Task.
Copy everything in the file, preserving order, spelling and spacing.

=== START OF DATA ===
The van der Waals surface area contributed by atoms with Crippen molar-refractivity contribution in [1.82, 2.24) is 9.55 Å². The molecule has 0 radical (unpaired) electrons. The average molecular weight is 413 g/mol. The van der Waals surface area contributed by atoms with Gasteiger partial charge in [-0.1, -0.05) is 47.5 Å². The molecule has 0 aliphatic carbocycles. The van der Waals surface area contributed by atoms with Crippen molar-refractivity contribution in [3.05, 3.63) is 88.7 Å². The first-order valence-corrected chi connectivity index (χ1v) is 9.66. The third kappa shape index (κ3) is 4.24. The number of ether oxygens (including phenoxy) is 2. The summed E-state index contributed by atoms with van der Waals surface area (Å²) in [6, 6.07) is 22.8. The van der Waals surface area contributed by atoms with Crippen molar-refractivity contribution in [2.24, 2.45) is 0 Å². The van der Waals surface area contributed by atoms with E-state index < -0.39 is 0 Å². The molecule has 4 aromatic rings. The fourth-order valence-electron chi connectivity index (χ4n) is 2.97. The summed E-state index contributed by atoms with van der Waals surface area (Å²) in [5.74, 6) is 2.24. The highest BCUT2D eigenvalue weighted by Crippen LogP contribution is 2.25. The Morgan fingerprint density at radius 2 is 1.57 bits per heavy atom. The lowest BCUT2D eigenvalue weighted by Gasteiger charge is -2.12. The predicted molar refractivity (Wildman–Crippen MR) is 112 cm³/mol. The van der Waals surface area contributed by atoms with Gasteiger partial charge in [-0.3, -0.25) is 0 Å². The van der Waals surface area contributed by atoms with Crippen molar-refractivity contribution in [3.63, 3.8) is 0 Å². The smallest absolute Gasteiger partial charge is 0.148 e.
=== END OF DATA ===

The van der Waals surface area contributed by atoms with Crippen molar-refractivity contribution in [1.82, 2.24) is 9.55 Å². The molecule has 0 radical (unpaired) electrons. The average molecular weight is 413 g/mol. The van der Waals surface area contributed by atoms with Gasteiger partial charge in [-0.1, -0.05) is 47.5 Å². The molecule has 0 aliphatic carbocycles. The van der Waals surface area contributed by atoms with Crippen molar-refractivity contribution in [3.05, 3.63) is 88.7 Å². The first-order valence-corrected chi connectivity index (χ1v) is 9.66. The third kappa shape index (κ3) is 4.24. The number of ether oxygens (including phenoxy) is 2. The summed E-state index contributed by atoms with van der Waals surface area (Å²) in [6, 6.07) is 22.8. The van der Waals surface area contributed by atoms with Crippen molar-refractivity contribution in [2.24, 2.45) is 0 Å². The van der Waals surface area contributed by atoms with E-state index < -0.39 is 0 Å². The molecule has 4 aromatic rings. The fourth-order valence-electron chi connectivity index (χ4n) is 2.97. The summed E-state index contributed by atoms with van der Waals surface area (Å²) in [5.74, 6) is 2.24. The highest BCUT2D eigenvalue weighted by Crippen LogP contribution is 2.25. The Morgan fingerprint density at radius 2 is 1.57 bits per heavy atom. The lowest BCUT2D eigenvalue weighted by Gasteiger charge is -2.12. The predicted molar refractivity (Wildman–Crippen MR) is 112 cm³/mol. The van der Waals surface area contributed by atoms with Gasteiger partial charge in [-0.3, -0.25) is 0 Å². The van der Waals surface area contributed by atoms with Crippen molar-refractivity contribution in [3.63, 3.8) is 0 Å². The smallest absolute Gasteiger partial charge is 0.148 e.